Saturday, March 10 was the start of the 2012 Major League Soccer season, and no one seemed to care.
To those who follow MLS, it’s disappointing that the only things it’s known for are a lack of fans and the presence of David Beckham. It’s especially disappointing that Americans neglect a league that they should be proud to call their own.
The first thing that comes to anyone’s mind when they think of MLS is David Beckham, the 36-year-old Englishman who Americans think has come to Los Angeles as their savior, and who Europeans think has fallen from grace. Lately, Beckham is lauded more for his work in front of a camera than for the way he distributes a soccer ball. While he still shows some promise, the days when one aspired to “bend it like Beckham” are surely gone. He is one player on one team, but everyone acts like he is a game changer—like the world is watching us because we have their precious David Beckham, like he influences the entire league.
And I have news for these people: he doesn’t.
The real talent lies in the homegrown American kids: ones with the passion stemming from their days as youth players. Juan Agudelo, a 19-year-old Colombian-born American who plays for the New York Red Bulls, was regarded as an emerging stars of American soccer for his performance last season. So was Brek Shea, a 22-year-old Texan. If it doesn’t touch your patriotism to hear that these young men are excelling with the American National team, then I don’t know what will.
Then there’s the fans. A total of 124,955 fans attended the seven opening matches that weekend. That’s an average of 17,851 fans per game, just shy of the 17,869 record. Numbers don’t lie, and clearly the league has attracted a large number of fans.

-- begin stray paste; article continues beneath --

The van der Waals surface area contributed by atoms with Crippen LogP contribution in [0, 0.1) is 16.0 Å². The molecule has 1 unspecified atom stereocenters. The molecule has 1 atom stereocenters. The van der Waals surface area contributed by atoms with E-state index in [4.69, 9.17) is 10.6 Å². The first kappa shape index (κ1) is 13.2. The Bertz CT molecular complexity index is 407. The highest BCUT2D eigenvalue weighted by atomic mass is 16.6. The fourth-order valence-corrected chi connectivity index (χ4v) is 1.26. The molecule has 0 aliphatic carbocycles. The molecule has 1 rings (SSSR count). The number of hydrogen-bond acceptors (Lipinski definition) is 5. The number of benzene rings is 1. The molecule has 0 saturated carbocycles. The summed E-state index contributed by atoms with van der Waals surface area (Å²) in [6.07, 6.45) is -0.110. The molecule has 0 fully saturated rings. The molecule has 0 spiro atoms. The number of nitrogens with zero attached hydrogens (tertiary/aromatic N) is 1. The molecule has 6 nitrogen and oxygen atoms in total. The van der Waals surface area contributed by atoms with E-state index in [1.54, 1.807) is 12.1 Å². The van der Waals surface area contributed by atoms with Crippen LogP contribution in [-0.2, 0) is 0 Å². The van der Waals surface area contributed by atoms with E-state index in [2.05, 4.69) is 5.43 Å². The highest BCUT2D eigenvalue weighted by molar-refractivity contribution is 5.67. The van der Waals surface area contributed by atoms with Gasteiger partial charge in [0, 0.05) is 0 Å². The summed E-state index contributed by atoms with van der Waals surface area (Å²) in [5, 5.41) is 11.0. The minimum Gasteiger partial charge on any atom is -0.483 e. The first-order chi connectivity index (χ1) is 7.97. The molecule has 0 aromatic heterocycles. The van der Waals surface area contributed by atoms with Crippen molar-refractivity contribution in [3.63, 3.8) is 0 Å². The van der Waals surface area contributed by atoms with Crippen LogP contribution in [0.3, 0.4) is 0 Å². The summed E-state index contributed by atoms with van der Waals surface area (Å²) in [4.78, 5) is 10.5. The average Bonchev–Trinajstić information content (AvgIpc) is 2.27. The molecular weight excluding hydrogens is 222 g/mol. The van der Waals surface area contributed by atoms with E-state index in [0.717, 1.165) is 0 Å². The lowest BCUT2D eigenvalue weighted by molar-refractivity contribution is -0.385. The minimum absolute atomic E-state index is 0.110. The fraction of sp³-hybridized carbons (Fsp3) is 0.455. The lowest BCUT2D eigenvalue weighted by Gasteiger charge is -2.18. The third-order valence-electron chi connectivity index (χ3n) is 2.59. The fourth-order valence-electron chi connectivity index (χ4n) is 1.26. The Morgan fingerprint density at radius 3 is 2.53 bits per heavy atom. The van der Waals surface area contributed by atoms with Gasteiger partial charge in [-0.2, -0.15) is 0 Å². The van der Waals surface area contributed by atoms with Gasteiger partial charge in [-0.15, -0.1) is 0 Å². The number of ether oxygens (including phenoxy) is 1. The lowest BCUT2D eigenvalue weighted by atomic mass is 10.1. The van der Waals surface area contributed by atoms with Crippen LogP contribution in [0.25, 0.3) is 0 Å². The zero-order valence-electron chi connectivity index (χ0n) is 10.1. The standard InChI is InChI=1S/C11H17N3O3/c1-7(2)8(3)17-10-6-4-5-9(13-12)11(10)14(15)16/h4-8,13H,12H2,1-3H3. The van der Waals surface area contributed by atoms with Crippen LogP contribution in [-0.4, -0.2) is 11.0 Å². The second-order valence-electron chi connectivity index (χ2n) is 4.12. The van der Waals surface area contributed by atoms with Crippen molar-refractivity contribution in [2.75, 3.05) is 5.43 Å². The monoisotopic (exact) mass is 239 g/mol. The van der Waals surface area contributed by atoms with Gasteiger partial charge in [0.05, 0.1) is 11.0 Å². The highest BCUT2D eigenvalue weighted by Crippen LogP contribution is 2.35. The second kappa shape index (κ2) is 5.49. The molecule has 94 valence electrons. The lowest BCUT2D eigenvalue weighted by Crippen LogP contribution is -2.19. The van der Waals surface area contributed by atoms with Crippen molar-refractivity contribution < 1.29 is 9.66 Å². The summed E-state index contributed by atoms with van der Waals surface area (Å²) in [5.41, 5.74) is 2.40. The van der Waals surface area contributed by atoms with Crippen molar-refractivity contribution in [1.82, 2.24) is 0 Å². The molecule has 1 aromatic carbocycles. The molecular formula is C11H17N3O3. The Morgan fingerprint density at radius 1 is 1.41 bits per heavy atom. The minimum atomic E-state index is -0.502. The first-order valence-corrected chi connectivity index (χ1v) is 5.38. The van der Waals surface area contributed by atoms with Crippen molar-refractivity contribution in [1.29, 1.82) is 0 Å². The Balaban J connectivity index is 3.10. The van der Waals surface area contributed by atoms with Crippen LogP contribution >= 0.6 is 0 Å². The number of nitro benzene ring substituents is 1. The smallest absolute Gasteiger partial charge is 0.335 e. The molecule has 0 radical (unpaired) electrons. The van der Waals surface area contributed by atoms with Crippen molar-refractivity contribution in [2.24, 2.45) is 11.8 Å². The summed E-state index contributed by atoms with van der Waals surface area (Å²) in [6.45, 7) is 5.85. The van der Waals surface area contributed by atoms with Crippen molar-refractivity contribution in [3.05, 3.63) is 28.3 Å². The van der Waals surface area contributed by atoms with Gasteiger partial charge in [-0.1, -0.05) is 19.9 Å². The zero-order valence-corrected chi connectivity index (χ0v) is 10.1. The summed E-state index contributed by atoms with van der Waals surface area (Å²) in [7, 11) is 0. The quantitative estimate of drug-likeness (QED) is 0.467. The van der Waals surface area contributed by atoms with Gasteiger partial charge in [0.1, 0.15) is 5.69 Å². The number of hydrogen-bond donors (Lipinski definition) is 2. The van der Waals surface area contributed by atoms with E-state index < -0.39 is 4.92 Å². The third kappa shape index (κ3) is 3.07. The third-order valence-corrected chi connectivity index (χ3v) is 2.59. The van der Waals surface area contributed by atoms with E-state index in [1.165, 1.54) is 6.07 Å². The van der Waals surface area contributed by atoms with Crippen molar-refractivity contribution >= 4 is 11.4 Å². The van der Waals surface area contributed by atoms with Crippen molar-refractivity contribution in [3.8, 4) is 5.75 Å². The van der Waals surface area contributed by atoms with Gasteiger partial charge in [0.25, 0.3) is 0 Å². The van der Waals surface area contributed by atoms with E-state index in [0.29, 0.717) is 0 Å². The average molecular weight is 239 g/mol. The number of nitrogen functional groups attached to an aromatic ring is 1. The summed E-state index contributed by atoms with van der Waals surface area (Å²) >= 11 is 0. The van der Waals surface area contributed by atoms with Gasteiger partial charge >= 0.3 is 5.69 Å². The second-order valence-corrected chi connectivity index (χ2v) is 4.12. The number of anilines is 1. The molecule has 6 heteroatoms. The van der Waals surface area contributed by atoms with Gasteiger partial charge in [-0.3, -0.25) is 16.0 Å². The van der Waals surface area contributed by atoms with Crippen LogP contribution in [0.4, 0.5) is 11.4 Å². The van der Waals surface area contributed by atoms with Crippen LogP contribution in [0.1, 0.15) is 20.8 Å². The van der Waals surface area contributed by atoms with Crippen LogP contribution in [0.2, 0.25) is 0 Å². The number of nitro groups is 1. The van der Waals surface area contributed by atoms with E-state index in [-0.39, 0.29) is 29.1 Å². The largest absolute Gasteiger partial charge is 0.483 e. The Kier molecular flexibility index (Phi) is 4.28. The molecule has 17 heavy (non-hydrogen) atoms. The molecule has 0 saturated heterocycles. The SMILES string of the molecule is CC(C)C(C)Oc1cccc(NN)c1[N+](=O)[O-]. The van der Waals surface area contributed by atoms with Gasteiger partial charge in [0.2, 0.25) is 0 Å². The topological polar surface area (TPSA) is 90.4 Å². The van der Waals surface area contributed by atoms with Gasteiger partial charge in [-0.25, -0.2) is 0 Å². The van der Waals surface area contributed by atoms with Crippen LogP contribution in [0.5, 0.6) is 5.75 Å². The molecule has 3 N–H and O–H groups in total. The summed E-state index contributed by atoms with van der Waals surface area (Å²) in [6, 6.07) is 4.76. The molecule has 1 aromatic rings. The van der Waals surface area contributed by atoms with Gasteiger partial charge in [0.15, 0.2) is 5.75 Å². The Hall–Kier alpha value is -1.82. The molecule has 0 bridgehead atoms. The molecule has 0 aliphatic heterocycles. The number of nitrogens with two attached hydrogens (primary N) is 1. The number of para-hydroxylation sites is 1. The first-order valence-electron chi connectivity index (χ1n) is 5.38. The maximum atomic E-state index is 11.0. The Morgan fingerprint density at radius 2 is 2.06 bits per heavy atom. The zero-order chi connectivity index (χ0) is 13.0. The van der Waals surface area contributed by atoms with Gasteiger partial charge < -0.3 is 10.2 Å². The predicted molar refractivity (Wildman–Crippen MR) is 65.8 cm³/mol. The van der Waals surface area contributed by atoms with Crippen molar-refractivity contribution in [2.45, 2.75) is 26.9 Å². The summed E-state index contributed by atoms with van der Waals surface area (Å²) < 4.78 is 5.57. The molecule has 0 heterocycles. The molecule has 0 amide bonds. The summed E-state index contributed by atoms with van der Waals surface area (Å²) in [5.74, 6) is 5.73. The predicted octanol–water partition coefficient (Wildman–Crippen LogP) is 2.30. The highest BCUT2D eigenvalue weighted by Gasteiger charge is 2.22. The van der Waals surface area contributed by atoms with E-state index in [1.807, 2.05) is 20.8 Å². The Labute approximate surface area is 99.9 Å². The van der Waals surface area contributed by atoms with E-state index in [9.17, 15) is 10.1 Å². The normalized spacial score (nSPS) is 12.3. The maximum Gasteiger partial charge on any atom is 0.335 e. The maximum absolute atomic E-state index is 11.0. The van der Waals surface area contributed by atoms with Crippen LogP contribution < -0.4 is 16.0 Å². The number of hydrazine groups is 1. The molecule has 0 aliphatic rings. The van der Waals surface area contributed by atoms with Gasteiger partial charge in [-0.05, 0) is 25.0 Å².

Not to mention that these fans are, simply put, crazy. Take the fans of the Seattle Sounders for example. They’re considered the hooligans of the MLS: they wear giant green afros, huge blue sunglasses, paint their entire bodies blue and green, and drunkenly sway and sing songs for their team. It’s a passion that is unmatched and unrivaled.
Plus there are so many other things to look out for: like Shea’s self-described “chicken hair,” and Thierry Henry’s beard, which looks like it may swallow him whole. And hey, while you’re watching, why not check out the talent too?
So the next time you’re bored and flipping through the channels and an MLS game comes on, please don’t it. Please don’t fawn over David Beckham and scout him out the entire game. There’s more to MLS than Europeans past their prime and a bunch of dudes chasing a ball, and that’s clear in every single match.


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